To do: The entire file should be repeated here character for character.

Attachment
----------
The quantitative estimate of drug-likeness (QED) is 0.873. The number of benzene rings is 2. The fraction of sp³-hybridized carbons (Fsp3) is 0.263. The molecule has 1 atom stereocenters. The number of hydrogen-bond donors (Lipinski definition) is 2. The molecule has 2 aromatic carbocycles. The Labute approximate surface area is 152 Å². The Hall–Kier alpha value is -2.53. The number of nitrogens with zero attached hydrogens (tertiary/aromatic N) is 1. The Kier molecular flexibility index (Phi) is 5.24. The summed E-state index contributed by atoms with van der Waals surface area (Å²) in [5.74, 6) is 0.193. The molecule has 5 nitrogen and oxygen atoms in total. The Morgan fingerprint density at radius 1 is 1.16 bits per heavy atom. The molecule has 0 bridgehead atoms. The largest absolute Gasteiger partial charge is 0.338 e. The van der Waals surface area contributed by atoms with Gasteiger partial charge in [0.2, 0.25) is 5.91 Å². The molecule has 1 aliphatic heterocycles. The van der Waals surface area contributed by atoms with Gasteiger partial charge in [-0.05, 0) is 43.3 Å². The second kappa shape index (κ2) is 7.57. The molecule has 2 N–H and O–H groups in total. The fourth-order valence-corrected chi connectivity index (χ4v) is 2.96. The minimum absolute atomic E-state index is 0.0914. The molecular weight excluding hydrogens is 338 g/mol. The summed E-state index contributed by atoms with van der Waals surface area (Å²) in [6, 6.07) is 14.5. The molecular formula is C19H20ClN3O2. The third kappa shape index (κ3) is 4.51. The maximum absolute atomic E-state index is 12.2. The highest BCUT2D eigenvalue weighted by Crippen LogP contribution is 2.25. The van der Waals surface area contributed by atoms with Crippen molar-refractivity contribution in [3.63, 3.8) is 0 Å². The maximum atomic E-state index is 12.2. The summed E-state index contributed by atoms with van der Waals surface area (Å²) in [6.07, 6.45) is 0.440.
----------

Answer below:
The quantitative estimate of drug-likeness (QED) is 0.873. The number of benzene rings is 2. The fraction of sp³-hybridized carbons (Fsp3) is 0.263. The molecule has 1 atom stereocenters. The number of hydrogen-bond donors (Lipinski definition) is 2. The molecule has 2 aromatic carbocycles. The Labute approximate surface area is 152 Å². The Hall–Kier alpha value is -2.53. The number of nitrogens with zero attached hydrogens (tertiary/aromatic N) is 1. The Kier molecular flexibility index (Phi) is 5.24. The summed E-state index contributed by atoms with van der Waals surface area (Å²) in [5.74, 6) is 0.193. The molecule has 5 nitrogen and oxygen atoms in total. The Morgan fingerprint density at radius 1 is 1.16 bits per heavy atom. The molecule has 0 bridgehead atoms. The largest absolute Gasteiger partial charge is 0.338 e. The van der Waals surface area contributed by atoms with Gasteiger partial charge in [0.2, 0.25) is 5.91 Å². The molecule has 1 aliphatic heterocycles. The van der Waals surface area contributed by atoms with Gasteiger partial charge in [-0.05, 0) is 43.3 Å². The second kappa shape index (κ2) is 7.57. The molecule has 2 N–H and O–H groups in total. The fourth-order valence-corrected chi connectivity index (χ4v) is 2.96. The minimum absolute atomic E-state index is 0.0914. The molecular weight excluding hydrogens is 338 g/mol. The summed E-state index contributed by atoms with van der Waals surface area (Å²) in [6, 6.07) is 14.5. The molecular formula is C19H20ClN3O2. The third kappa shape index (κ3) is 4.51. The maximum absolute atomic E-state index is 12.2. The highest BCUT2D eigenvalue weighted by Crippen LogP contribution is 2.25. The van der Waals surface area contributed by atoms with Crippen molar-refractivity contribution in [3.63, 3.8) is 0 Å². The maximum atomic E-state index is 12.2. The summed E-state index contributed by atoms with van der Waals surface area (Å²) in [6.07, 6.45) is 0.440.